pockmarked with the corrosive booze
of long years. Their jokes are coarse,
take cheap shots at women
and immigrants.

Self importantly they cruise
the public houses,
puffed up,
in search of inanity,
exchanging pithy barbs,
and seeking revelation,
In the bottom of  another glass.
Meanwhile while their bodies turn their beer
To gas and pee.
The landlord smiles his sly welcome,
rolls out his bonhomie,
and cheers them on.

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swiza clock

It was a good clock, sitting there,
On the mantle of my childhood,
Black-cased and glossy
As a piano’s ebony key.

It was the size of my hand,
And a good weight,
With gold fingers, like daggers drawn
On a white dial, peppered with soot.

There it ticked down the years,
Gained ever so slowly,
Was drawn back now and then
To the steadying pips of the BBC.

But in memory it never falters,
Just marks time, those fingers
Imperceptibly moving, scything
A rich harvest of days.

I don’t know where it went, that clock.
I heard it had stopped, was thrown away.
Pity. I would have liked to see
If I could get going again.

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pier sunset.jpg

August Bank Holiday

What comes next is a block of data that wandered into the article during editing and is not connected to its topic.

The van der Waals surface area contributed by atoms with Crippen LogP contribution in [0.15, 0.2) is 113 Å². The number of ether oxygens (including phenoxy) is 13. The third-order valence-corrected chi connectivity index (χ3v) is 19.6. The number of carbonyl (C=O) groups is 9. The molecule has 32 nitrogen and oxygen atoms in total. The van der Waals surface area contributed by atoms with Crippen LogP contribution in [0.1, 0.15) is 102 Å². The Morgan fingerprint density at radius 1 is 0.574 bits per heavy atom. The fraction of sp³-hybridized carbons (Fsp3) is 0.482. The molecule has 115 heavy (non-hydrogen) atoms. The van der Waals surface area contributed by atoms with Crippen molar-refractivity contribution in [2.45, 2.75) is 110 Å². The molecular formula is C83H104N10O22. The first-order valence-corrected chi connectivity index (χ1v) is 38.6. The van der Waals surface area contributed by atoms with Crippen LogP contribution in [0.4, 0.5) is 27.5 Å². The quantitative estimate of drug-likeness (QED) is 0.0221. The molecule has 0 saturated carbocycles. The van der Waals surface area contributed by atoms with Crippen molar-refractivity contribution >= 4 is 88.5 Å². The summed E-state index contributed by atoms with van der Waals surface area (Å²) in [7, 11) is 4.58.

And the messy wash of summer
Ebbs into this evening’s silty sea,
While the little bulbs strung out
Along the promenade
Ape starlight
And a sleepy sun sets
As figures, faded,
Colourless as ghosts
Walk serene these echoing boards,
Towards a stricken west.
We hold our breath,
Speak softly now,
As night tiptoes in and hides the worst,
Smears all into one soft, sleepy blur,
The lovers, and the lonesome
And the weary, and the cursed.

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cropped-girl-with-green-eyes.jpgIn this, the circle of my time,

I see the world for what it is,

these petty things arrayed,

and how the mind perceives,

through its filter of a fractured brain.

And all it is, is dust upon our fingertips,

Trailed loose upon a plain

Of imperfect understanding.

So blow the dust away

Then, clean fingered come

Closer to my lips, that I might

Whisper it to you;

What the circle of my time

In time reveals.

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southport pier sunset letterbox

A languid sun sinks low and seeps
Into the wide horizon’s reach,
Bleeds then into a watery stain,
Now smoothing out the wounded sky,
And soothing all our heads for sleep.

Through blunt anaesthetising rays
I squint, forgetting now the day
And its long, weary labours drawn,
Daring instead to harbour hopes
That from this heavy-limbed fatigue
Tonight, I’ll find respite in dreams.

Meanwhile, I sit entranced and still,
Allow the sun to finger through
The clutter of my memories,
Brush back the sleeves of ancient tunes,
Whose sweetness I had long thought gone,
Though each now shudders back to life,
Beneath the needle’s crackling pass.

Then, slow, into a coppered sea,
The suns departs this fractious day,
And with one final spark, is gone.
The day is done, its length is run
And as I start my little car,
And turn at last my wheels for home
I know, for all the life on earth,
We feel each setting sun alone.